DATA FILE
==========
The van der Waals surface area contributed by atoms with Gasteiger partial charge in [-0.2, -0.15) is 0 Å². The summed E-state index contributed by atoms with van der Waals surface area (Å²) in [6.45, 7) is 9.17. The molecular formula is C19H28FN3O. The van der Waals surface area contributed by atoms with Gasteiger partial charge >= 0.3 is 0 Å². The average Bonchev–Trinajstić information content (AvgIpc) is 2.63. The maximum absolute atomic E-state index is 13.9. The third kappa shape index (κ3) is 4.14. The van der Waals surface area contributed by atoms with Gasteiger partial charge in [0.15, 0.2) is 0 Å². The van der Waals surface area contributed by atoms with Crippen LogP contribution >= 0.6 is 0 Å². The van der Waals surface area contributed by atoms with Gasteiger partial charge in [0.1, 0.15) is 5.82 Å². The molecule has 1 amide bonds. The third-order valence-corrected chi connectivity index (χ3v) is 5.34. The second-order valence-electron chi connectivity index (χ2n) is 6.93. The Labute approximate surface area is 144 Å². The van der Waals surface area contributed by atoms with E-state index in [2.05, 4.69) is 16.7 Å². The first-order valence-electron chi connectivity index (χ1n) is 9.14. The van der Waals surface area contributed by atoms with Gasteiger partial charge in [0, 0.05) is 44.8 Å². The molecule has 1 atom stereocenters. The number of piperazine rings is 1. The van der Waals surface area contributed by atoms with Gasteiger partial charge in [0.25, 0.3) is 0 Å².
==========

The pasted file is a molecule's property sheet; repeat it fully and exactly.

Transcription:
The van der Waals surface area contributed by atoms with Gasteiger partial charge in [-0.2, -0.15) is 0 Å². The summed E-state index contributed by atoms with van der Waals surface area (Å²) in [6.45, 7) is 9.17. The molecular formula is C19H28FN3O. The van der Waals surface area contributed by atoms with Gasteiger partial charge >= 0.3 is 0 Å². The average Bonchev–Trinajstić information content (AvgIpc) is 2.63. The maximum absolute atomic E-state index is 13.9. The third kappa shape index (κ3) is 4.14. The van der Waals surface area contributed by atoms with Gasteiger partial charge in [0.15, 0.2) is 0 Å². The van der Waals surface area contributed by atoms with Crippen LogP contribution >= 0.6 is 0 Å². The van der Waals surface area contributed by atoms with Gasteiger partial charge in [0.1, 0.15) is 5.82 Å². The molecule has 1 amide bonds. The third-order valence-corrected chi connectivity index (χ3v) is 5.34. The second-order valence-electron chi connectivity index (χ2n) is 6.93. The Labute approximate surface area is 144 Å². The van der Waals surface area contributed by atoms with E-state index in [2.05, 4.69) is 16.7 Å². The first-order valence-electron chi connectivity index (χ1n) is 9.14. The van der Waals surface area contributed by atoms with Gasteiger partial charge in [0, 0.05) is 44.8 Å². The molecule has 1 atom stereocenters. The number of piperazine rings is 1. The van der Waals surface area contributed by atoms with Gasteiger partial charge in [0.25, 0.3) is 0 Å².